Impacts of proposed Cherry Point Coal Export Terminal | GUEST OPINION

If you live or work in Marysville, you already know the frustration and patience required when red lights flash and the gate arms at a railroad crossing lower to signal an approaching freight train, and the wait that follows.

Under a current proposal to build a coal export terminal at Cherry Point north of Bellingham near Ferndale, that wait for passing trains would become intolerably longer and occur much more often.

SSA Marine of Seattle has begun the two-year process of environmental studies that will be necessary to obtain a variety of state and federal permits for the project. It would be one of the largest coal export facilities on the continent and the only one on the West Coast. Proponents say as many as nine trains per day could rumble through the city on the way north to the terminal, south of the BP Cherry Point refinery, laden with up to 54 million tons of Wyoming and Montana coal and other bulk cargoes that would be loaded on large ships bound for China and other Asian markets. If those trains return south empty the way they came, the 18 trains per day would equate to about one coal train every 1.3 hours, all day long, in addition to existing train traffic.

According to our preliminary analysis, impacts from increased train traffic associated with this project carry severe consequences for our city’s commercial district and downtown-waterfront plans, transportation planning and improvements, and public safety with the risk of more car-train accidents.

As Mayor, my first priority is to the citizens in Marysville and seeing to it that their safety, quality of life and livelihood are sustained. I am certainly all for job growth, but the potential jobs from this terminal would be 65 miles north of here near Ferndale, while Marysville and other communities would be left to deal with the negative impacts.

Getting out ahead on this issue, the City Council at its July 26 meeting heard a briefing from Salish Land Policy Solutions, a Bellingham public interest consulting firm hired by the Bellingham businesses and property owners to evaluate the process and facts, and Gibson Traffic Consultants, who conducted a preliminary review of the project impacts.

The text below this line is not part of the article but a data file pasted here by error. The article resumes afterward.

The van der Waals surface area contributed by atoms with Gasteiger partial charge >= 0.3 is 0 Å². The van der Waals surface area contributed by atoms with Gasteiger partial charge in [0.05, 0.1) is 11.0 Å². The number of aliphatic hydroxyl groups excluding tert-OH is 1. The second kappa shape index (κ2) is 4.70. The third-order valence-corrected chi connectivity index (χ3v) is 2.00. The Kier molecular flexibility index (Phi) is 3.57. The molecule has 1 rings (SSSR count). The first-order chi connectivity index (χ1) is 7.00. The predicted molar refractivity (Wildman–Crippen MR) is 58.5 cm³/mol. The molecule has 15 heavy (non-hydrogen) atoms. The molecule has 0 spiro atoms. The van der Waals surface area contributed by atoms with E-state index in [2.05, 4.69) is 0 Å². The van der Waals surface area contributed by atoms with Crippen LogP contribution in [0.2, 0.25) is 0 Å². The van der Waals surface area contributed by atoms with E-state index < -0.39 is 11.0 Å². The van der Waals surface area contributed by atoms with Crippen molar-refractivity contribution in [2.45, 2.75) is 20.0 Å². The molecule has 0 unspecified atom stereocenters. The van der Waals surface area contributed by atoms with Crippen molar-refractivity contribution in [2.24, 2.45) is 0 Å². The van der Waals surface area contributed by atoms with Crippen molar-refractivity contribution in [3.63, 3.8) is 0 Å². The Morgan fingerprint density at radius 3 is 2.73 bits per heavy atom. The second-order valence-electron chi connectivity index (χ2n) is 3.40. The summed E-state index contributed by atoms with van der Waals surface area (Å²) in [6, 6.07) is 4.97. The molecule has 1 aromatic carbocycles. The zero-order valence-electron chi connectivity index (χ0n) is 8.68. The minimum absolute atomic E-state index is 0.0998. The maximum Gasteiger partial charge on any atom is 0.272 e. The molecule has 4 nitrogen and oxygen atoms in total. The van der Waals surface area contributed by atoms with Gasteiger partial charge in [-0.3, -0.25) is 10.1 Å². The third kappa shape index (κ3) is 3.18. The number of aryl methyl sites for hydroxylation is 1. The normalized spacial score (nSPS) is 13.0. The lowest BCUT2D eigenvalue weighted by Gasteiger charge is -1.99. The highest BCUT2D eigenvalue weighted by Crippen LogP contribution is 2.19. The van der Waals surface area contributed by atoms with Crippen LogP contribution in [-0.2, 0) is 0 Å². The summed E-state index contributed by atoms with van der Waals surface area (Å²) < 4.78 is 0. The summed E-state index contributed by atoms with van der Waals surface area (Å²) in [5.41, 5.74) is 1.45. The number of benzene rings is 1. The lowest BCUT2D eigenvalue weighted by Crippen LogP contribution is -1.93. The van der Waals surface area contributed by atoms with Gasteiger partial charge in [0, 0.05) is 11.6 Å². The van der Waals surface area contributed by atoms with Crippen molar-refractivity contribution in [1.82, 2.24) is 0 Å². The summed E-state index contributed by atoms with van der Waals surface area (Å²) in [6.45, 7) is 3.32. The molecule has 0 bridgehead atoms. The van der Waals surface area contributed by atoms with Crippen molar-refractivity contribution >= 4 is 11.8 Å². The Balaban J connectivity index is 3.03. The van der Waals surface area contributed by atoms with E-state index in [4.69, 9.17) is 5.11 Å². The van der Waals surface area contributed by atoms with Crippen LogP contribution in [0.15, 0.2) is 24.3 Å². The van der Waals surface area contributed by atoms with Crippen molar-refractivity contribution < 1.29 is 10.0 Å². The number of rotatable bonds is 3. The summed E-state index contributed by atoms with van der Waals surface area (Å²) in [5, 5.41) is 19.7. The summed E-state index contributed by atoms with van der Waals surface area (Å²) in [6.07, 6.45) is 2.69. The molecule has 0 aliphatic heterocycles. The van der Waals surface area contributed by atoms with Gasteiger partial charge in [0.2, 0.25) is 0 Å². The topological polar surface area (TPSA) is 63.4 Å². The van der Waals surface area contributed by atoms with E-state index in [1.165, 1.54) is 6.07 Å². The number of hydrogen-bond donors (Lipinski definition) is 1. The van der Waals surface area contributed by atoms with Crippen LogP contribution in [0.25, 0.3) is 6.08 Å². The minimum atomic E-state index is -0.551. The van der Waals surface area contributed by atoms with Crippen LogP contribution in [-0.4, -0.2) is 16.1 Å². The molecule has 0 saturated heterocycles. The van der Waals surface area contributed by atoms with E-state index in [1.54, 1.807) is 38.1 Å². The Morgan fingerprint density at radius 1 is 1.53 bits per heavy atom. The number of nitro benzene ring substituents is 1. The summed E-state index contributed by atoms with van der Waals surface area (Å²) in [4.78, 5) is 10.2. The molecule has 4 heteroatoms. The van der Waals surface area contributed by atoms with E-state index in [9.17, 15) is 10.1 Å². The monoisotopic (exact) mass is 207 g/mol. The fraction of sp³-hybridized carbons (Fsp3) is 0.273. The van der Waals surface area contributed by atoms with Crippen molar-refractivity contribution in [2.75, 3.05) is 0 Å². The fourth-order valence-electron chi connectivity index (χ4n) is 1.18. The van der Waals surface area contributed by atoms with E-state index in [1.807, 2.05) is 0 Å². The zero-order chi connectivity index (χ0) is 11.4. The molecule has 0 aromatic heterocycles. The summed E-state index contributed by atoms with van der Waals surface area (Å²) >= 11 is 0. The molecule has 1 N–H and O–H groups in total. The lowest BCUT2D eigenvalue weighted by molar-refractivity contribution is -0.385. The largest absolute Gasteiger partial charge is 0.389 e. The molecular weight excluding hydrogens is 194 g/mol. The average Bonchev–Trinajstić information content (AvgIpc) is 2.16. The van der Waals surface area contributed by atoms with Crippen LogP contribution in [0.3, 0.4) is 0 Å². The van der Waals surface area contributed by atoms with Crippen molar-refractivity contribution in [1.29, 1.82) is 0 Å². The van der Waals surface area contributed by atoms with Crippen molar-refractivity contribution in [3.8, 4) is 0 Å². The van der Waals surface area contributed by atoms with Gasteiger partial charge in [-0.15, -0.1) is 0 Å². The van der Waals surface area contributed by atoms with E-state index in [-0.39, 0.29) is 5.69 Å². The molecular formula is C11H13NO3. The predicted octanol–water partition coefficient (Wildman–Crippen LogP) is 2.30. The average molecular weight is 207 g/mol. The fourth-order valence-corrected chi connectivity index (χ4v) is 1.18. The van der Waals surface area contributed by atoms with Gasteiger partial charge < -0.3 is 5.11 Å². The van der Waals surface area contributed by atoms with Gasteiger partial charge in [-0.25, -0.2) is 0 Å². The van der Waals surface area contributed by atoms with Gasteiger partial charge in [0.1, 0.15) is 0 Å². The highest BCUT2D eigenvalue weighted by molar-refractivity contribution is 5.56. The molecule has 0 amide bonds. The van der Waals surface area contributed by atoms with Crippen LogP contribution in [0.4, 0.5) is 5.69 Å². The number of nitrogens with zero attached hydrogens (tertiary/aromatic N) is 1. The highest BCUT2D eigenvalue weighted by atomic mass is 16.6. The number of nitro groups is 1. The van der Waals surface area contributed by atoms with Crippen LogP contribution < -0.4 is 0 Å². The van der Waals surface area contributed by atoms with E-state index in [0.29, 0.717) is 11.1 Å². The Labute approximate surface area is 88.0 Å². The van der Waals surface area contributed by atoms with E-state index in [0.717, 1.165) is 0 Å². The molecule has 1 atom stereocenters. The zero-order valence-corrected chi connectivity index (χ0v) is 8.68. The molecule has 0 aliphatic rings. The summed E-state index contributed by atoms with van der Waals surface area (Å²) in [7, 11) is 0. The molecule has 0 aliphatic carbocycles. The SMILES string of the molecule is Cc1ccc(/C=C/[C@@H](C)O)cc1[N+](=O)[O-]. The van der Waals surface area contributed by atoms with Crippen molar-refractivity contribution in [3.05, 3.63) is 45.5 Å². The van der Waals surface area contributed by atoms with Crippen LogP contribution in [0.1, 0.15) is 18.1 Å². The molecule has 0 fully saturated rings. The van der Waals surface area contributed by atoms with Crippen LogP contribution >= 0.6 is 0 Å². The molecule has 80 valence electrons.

Currently, 36-37 trains per day (including Amtrak round-trips) travel the tracks that run north-south directly through the heart of the city’s business district passing 17 crossings, including three major freeway access arterials — 4th/SR 528, 88th and 116th Streets — and numerous street and private crossings. The trains generally are 60-75 cars long, or 3/4 of a mile, with wait times of up to 9 minutes.

Full build out of the coal export facility could add 18 more train trips a day, extending 1 1/2 miles long (120-150 cars each), which at 30 mph would mean about 6-7 minutes between train approach warning and ultimate gate opening, or at 5 mph could take 14-18 minutes to clear a crossing. The 18 trains a day (9 north, 9 south)  would equate to one additional coal train every 1.3 hours, all day long, in addition to existing train traffic with which we’re already familiar, and is likely to increase when the economy rebounds.

Here are some of the more significant impacts to Marysville’s commercial district and quality of life based on our analysis:

Due to speed restrictions approach warning, trains through Marysville’s downtown means the barriers are down for 6-8 minutes for the larger freight trains a mile or longer. This is equal to 3-4 continuous red light cycles in a row for a normal signal on 4th Street, which would significantly reduce the road’s level of service (translated, longer delays).

With the increase in number of long coal trains, the nightmare scenario for the city is having all its I-5 entrances blocked at the same time, i.e. SR 528, 88th and 116th. Recent capacity improvement on 116th Street completed by the city would be negated by the increased coal train activity.

Within the past five years, 30 accidents have been reported at rail crossings in Marysville, almost half involving the actual rail gates and one with a vehicle struck by a train in 2008, causing serious injury to two people at the 88th Street crossing. The rest were mainly rear end collisions of vehicles stopping for gate closures.

Marysville and other jurisdictions are in no position to tell Burlington Northern Santa Fe how to use their railway, but we can press the appropriate state and federal agencies to make sure that rail traffic impacts on cities along the proposed route receive intense study from an economic and transportation standpoint, and urge a transparent and thorough review process.

As your Mayor, I will continue to lobby for alternative site analysis as well as mitigation for any potential negative impacts to Marysville’s citizens and businesses.

Mayor Jon Nehring can be reached at mayor@marysvillewa.gov or 360-363-8091


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